Letter: Vote yes on state Issue 5

I am concerned about the economic impact that payday loans have on local communities. For that reason, I am announcing my support for Issue 5 and urge a "yes" vote on the question that will appear on the November statewide ballot.

A "yes" vote would preserve Ohio’s nationally acclaimed payday lending reform law which was passed by the Ohio General Assembly earlier this year and signed by Governor Strickland. The law capped the annual interest on payday loans at 28 percent, down from the 391 percent APR typically charged under the old law.

Reckless spending, whether on Wall Street or Main Street, hurts more than those who borrow money. It leads to added stress on local governments and other providers of social services in our county. Counties are already struggling to balance their budgets.

Payday lenders brought on the new state regulation by failing to police themselves. Ohio’s new law will still allow lending options, but those options will be affordable. The 28 percent interest rate cap is reasonable. That’s the same rate charged on credit cards issued by most major banks. This issue was thoroughly reviewed by the County Commissioners Association of Ohio, who felt a "yes" vote to retain the law would help both large and small counties.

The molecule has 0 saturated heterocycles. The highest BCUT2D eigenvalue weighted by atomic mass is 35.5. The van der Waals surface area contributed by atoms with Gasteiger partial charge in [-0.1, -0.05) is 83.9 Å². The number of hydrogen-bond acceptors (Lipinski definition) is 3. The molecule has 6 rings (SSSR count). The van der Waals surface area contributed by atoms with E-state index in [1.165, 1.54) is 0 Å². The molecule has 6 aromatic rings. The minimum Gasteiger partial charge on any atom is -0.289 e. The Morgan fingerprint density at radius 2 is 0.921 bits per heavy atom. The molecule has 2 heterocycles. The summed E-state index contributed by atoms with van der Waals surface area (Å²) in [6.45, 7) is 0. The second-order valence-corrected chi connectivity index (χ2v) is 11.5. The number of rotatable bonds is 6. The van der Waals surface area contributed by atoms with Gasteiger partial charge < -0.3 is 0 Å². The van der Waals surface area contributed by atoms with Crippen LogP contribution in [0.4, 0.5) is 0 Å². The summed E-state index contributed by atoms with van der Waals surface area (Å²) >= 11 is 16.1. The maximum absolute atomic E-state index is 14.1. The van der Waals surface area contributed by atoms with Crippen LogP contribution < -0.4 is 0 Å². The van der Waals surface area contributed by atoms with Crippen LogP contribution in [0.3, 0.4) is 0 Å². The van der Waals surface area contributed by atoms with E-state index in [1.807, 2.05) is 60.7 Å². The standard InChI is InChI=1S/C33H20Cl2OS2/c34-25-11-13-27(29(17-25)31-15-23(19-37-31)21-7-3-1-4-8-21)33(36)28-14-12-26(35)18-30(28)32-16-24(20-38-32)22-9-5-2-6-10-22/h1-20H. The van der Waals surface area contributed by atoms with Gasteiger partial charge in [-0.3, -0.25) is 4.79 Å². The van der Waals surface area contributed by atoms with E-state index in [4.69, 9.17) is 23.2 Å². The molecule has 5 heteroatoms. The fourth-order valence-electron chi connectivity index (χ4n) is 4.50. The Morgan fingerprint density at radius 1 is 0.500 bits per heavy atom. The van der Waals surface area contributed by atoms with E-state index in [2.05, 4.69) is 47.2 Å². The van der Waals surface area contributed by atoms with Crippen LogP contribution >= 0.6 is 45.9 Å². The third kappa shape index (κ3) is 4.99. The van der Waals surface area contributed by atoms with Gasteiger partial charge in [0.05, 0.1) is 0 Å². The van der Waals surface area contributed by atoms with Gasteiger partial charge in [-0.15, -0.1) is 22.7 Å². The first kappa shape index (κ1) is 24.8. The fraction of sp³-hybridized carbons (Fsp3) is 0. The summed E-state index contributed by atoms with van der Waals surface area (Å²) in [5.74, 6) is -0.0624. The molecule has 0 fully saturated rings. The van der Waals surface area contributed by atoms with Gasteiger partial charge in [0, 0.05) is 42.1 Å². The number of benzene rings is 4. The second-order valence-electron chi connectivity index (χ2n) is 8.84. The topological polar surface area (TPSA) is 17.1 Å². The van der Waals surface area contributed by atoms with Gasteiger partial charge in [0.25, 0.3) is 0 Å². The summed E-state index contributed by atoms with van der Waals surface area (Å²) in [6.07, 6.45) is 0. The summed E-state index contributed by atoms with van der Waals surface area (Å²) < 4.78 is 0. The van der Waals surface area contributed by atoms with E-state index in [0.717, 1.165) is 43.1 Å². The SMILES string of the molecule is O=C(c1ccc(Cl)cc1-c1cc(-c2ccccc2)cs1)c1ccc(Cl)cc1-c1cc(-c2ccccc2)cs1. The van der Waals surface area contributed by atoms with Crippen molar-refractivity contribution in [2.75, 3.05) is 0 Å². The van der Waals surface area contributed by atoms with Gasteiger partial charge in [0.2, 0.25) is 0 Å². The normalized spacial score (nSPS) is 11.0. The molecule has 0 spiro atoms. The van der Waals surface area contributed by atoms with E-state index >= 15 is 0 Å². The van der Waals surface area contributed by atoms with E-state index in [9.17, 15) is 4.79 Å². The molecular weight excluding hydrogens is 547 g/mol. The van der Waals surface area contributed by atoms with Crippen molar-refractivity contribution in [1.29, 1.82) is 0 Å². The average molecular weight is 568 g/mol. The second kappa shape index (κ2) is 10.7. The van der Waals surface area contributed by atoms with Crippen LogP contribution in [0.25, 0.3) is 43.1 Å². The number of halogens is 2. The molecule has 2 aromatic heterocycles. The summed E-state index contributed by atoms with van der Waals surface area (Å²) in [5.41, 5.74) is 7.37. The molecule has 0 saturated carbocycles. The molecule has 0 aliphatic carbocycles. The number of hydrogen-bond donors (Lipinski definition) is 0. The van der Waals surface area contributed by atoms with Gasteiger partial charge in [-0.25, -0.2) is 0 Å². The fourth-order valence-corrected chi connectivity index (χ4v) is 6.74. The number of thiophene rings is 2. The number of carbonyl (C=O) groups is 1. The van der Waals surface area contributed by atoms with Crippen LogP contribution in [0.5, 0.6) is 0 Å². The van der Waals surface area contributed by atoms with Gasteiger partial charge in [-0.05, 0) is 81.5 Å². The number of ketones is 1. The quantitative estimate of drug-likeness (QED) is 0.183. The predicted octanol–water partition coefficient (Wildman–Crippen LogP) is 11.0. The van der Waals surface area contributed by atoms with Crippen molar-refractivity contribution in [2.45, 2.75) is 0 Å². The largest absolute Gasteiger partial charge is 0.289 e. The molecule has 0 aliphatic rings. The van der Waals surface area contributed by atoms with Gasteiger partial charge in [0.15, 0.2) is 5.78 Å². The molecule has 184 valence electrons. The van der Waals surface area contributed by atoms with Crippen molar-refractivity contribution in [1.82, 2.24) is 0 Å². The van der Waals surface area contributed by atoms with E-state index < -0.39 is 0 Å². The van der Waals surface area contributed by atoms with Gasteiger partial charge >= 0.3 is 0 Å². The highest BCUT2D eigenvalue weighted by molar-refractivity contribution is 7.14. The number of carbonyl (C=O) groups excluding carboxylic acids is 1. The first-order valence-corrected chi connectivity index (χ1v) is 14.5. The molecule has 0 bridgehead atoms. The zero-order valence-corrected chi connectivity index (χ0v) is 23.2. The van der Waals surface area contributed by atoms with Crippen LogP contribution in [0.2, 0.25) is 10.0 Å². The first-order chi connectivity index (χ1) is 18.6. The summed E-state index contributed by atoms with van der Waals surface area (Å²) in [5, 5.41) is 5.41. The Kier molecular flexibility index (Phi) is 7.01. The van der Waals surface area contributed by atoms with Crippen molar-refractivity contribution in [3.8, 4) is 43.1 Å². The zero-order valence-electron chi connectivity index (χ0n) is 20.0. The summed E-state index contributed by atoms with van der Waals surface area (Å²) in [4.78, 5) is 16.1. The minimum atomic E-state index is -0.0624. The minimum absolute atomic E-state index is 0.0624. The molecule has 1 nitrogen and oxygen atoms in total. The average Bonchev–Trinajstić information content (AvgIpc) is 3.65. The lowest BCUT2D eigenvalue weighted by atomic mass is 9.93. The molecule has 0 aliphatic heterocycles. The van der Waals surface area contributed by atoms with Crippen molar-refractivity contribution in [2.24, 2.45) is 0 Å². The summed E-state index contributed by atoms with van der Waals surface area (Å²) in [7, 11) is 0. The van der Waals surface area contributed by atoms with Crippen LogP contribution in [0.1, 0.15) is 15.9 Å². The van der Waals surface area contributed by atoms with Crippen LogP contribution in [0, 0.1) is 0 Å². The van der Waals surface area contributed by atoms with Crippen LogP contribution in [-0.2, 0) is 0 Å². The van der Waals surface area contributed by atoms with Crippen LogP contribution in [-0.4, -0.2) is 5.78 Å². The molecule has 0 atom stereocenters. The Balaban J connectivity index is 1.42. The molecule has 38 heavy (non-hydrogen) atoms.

According to "Trapped by Design: Payday Lending by the Numbers," Ohio payday customers pay more than $318 million annually in loan fees, giving customers less money to spend on basic necessities and increasing their use of food pantries and other social services, many of which are supported by county government.

The study also found:
• The average loan amount is $328 with an average APR of 391 percent;
• The average payday borrower takes out 12.6 loans per year;
• More than 300,000 Ohio payday borrowers are trapped in a cycle of debt.

The study was conducted by the Ohio Coalition for Responsible Lending.

In addition to being supported by the County Commissioners Association of Ohio, other supporters include AARP, Ohio Farm Bureau, Ohio Association of Second Harvest Food Banks, Habitat for Humanity, Ohio Manufacturers’ Association, Ohio Roundtable, Ohio Association of Community Action Agencies, Catholic Conference of Ohio, East and West Ohio Conference of the United Methodist Church, Ohio Council of Churches and others.

David Dhume
Madison County Commissioner

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